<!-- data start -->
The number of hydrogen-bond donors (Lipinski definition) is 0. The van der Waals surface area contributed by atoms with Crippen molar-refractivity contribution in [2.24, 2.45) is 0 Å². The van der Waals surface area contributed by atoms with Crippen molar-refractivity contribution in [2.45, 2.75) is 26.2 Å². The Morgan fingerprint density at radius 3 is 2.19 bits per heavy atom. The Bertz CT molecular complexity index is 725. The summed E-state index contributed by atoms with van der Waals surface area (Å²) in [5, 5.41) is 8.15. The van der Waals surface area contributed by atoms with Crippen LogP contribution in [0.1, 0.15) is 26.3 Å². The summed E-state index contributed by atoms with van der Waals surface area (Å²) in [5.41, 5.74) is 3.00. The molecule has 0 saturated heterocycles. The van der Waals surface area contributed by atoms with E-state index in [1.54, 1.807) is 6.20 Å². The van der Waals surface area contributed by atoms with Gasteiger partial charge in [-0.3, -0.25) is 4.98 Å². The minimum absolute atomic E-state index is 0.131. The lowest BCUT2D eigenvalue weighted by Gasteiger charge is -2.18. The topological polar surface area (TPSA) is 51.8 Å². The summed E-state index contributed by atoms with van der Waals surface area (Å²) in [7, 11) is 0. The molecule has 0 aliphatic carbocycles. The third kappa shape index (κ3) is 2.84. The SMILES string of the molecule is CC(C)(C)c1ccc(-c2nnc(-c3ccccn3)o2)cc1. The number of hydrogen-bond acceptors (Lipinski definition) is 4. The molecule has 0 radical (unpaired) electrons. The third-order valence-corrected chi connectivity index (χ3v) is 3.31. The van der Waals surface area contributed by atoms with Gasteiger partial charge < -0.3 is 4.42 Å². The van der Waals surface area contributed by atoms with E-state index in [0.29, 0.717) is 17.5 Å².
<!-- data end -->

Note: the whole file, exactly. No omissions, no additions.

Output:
The number of hydrogen-bond donors (Lipinski definition) is 0. The van der Waals surface area contributed by atoms with Crippen molar-refractivity contribution in [2.24, 2.45) is 0 Å². The van der Waals surface area contributed by atoms with Crippen molar-refractivity contribution in [2.45, 2.75) is 26.2 Å². The Morgan fingerprint density at radius 3 is 2.19 bits per heavy atom. The Bertz CT molecular complexity index is 725. The summed E-state index contributed by atoms with van der Waals surface area (Å²) in [5, 5.41) is 8.15. The van der Waals surface area contributed by atoms with Crippen LogP contribution in [0.1, 0.15) is 26.3 Å². The summed E-state index contributed by atoms with van der Waals surface area (Å²) in [5.41, 5.74) is 3.00. The molecule has 0 saturated heterocycles. The van der Waals surface area contributed by atoms with E-state index in [1.54, 1.807) is 6.20 Å². The van der Waals surface area contributed by atoms with Gasteiger partial charge in [-0.3, -0.25) is 4.98 Å². The minimum absolute atomic E-state index is 0.131. The lowest BCUT2D eigenvalue weighted by Gasteiger charge is -2.18. The topological polar surface area (TPSA) is 51.8 Å². The summed E-state index contributed by atoms with van der Waals surface area (Å²) in [7, 11) is 0. The molecule has 0 aliphatic carbocycles. The third kappa shape index (κ3) is 2.84. The SMILES string of the molecule is CC(C)(C)c1ccc(-c2nnc(-c3ccccn3)o2)cc1. The number of hydrogen-bond acceptors (Lipinski definition) is 4. The molecule has 0 radical (unpaired) electrons. The third-order valence-corrected chi connectivity index (χ3v) is 3.31. The van der Waals surface area contributed by atoms with Gasteiger partial charge < -0.3 is 4.42 Å². The van der Waals surface area contributed by atoms with E-state index in [0.29, 0.717) is 17.5 Å².